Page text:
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European societies have always seen writing as an important indicator of “civilization.” Even today, many scholars seem to feel compelled to pronounce on whether or not the cultures they study possessed a form of writing. One could argue on a number of different grounds...
6. “Take My Scalp, Please!”
Gordon M. Sayre
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Southwestern humor, including the tall tale, emerged into U.S. literary history in the Jacksonian period, as white anglophone backsettlers gained political influence among East Coast metropolitans. It reached canonical status, of course, with Mark Twain, whose pen name came...
Part III. Sensory New Worlds
7. Brave New Worlds
Peter Charles Hoffer
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How do we deal with novelty, the unexpected, the unforeseen? When our senses alert us that we face a new situation, how do we respond? Insofar as senses are tutored by our culture, our reaction to the unfamiliar is scripted. The intonations are our own; the words are those...
8. Howls, Snarls, and Musket Shots
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Woath woach ha ha hach woath. The great and hideous cry jerked the landing party awake. “Arm, arm,” yelled a sentinel. Muskets boomed and fell silent. Men traded whispers in the dark. One, a sailor, had heard the cry before. Companies of wolves, he reported, often sung to...
9. Hearing Wampum: The Senses,Mediation, and the Limits of Analogy
Richard Cullen Rath
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In 1756, Virginia citizens were feeling anxious and vulnerable to the threat of the Catawbas and Cherokees joining the French in the war against the English. Relations with the Indians were already strained on a number of fronts. Catawbas had successfully played internal colonial...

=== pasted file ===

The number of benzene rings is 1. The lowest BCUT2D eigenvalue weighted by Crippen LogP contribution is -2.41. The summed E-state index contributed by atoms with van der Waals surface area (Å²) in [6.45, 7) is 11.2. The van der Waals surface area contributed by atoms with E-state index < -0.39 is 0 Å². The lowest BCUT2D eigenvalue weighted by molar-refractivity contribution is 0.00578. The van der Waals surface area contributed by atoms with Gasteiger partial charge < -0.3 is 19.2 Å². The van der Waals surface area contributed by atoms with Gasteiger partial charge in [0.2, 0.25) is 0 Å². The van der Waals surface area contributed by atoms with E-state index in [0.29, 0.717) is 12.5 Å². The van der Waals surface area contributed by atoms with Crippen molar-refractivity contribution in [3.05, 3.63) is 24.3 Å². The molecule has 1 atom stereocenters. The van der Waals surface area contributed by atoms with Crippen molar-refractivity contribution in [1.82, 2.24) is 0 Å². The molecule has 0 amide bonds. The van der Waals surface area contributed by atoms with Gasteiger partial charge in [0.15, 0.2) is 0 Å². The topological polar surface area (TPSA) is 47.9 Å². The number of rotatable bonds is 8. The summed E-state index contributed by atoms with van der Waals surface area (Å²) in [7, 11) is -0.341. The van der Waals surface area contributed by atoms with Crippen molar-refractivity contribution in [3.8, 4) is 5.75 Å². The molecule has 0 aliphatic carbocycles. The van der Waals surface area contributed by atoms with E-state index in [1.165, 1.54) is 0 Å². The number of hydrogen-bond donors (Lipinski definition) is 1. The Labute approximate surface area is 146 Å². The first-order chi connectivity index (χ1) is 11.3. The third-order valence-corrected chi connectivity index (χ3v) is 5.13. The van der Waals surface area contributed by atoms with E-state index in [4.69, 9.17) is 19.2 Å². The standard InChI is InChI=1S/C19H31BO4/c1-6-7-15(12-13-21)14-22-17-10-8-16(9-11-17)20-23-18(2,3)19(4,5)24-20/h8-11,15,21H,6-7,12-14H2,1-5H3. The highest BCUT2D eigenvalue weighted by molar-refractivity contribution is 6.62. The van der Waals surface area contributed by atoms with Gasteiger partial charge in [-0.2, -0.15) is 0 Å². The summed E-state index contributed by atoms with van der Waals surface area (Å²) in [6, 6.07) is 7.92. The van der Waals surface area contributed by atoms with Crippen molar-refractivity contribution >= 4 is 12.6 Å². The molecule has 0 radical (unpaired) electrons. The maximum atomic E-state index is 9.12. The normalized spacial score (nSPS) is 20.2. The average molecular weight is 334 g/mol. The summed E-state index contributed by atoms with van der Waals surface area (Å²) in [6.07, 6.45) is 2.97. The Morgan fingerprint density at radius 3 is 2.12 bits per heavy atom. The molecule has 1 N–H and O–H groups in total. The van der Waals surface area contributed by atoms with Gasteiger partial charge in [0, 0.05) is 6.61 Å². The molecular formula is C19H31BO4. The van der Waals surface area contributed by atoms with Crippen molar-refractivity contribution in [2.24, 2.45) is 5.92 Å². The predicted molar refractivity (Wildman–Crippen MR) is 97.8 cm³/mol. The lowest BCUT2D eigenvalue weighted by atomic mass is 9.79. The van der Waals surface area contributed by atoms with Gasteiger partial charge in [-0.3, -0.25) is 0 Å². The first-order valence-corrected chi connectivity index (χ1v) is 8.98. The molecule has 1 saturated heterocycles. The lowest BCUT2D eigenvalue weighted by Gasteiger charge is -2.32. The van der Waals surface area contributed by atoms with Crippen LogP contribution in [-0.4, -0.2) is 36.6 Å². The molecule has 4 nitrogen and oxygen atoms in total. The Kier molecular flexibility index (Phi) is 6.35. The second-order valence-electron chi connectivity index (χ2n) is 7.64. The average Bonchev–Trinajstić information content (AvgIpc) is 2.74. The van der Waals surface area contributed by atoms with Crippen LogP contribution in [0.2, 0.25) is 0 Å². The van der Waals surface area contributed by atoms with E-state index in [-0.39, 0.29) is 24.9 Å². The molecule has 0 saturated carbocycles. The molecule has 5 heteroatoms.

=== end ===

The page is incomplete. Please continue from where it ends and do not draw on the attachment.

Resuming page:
Part IV. Transatlantic Mediascapes
10. Writing as “Khipu”
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In 1571 the penultimate ruler of the Inca dynasty, Titu Cusi Yupanqui, collaborated with an Augustinian monk and a mestizo secretary to produce a text unique in the history of early American mediascapes. Instrucción del Inca Don Diego de Castro Titu Cusi Yupanqui al Licenciado...
11. Christian Indians at War
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In the fall of 1710, the French Jesuit Louis d’Avaugour wrote to his superior Joseph Louis- Germain to report on the town of Lorette, located on the bank of the Saint- Charles River just northwest of Quebec. After briefly describing his evangelical endeavors among the...
12. The Algonquian Word and the Spiritof Divine Truth
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Over the course of the settlement of the New World in the sixteenth and seventeenth centuries, European missionaries discovered the power and knowledge available to those who learned Indian languages. Spanish missionaries began a massive effort to compile, organize, and...
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Page Count: 464
Publication Year: 2014